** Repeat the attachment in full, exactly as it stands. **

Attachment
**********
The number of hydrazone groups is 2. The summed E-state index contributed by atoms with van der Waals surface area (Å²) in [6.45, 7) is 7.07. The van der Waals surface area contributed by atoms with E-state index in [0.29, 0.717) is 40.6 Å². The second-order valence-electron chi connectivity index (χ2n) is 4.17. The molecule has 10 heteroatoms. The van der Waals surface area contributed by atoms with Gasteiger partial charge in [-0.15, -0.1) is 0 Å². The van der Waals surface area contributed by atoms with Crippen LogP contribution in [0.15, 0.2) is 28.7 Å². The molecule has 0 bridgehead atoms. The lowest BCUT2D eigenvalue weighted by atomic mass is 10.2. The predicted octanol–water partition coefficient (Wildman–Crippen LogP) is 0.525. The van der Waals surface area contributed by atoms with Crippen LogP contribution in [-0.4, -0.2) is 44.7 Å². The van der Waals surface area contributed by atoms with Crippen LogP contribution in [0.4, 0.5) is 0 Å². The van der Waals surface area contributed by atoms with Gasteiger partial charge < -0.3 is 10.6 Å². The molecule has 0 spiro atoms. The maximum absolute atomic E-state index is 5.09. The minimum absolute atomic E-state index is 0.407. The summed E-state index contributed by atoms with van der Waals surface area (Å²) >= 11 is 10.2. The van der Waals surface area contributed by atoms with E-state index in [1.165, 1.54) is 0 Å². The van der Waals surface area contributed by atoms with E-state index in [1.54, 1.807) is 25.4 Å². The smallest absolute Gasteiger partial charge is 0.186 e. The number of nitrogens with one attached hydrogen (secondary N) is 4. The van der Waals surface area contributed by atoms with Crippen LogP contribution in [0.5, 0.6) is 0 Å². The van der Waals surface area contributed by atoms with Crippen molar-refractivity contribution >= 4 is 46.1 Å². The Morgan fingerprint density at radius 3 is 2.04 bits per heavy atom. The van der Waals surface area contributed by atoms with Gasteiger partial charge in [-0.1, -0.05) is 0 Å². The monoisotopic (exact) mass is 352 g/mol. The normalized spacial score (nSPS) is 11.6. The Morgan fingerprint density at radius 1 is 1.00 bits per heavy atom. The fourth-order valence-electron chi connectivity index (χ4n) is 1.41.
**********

The number of hydrazone groups is 2. The summed E-state index contributed by atoms with van der Waals surface area (Å²) in [6.45, 7) is 7.07. The van der Waals surface area contributed by atoms with E-state index in [0.29, 0.717) is 40.6 Å². The second-order valence-electron chi connectivity index (χ2n) is 4.17. The molecule has 10 heteroatoms. The van der Waals surface area contributed by atoms with Gasteiger partial charge in [-0.15, -0.1) is 0 Å². The van der Waals surface area contributed by atoms with Crippen LogP contribution in [0.15, 0.2) is 28.7 Å². The molecule has 0 bridgehead atoms. The lowest BCUT2D eigenvalue weighted by atomic mass is 10.2. The predicted octanol–water partition coefficient (Wildman–Crippen LogP) is 0.525. The van der Waals surface area contributed by atoms with Crippen LogP contribution in [-0.4, -0.2) is 44.7 Å². The van der Waals surface area contributed by atoms with Crippen LogP contribution in [0.4, 0.5) is 0 Å². The van der Waals surface area contributed by atoms with Gasteiger partial charge < -0.3 is 10.6 Å². The molecule has 0 spiro atoms. The maximum absolute atomic E-state index is 5.09. The minimum absolute atomic E-state index is 0.407. The summed E-state index contributed by atoms with van der Waals surface area (Å²) >= 11 is 10.2. The van der Waals surface area contributed by atoms with E-state index in [1.165, 1.54) is 0 Å². The van der Waals surface area contributed by atoms with E-state index in [1.54, 1.807) is 25.4 Å². The smallest absolute Gasteiger partial charge is 0.186 e. The number of nitrogens with one attached hydrogen (secondary N) is 4. The van der Waals surface area contributed by atoms with Crippen LogP contribution in [0.5, 0.6) is 0 Å². The van der Waals surface area contributed by atoms with Crippen molar-refractivity contribution >= 4 is 46.1 Å². The Morgan fingerprint density at radius 3 is 2.04 bits per heavy atom. The van der Waals surface area contributed by atoms with Gasteiger partial charge in [-0.1, -0.05) is 0 Å². The monoisotopic (exact) mass is 352 g/mol. The normalized spacial score (nSPS) is 11.6. The Morgan fingerprint density at radius 1 is 1.00 bits per heavy atom. The fourth-order valence-electron chi connectivity index (χ4n) is 1.41.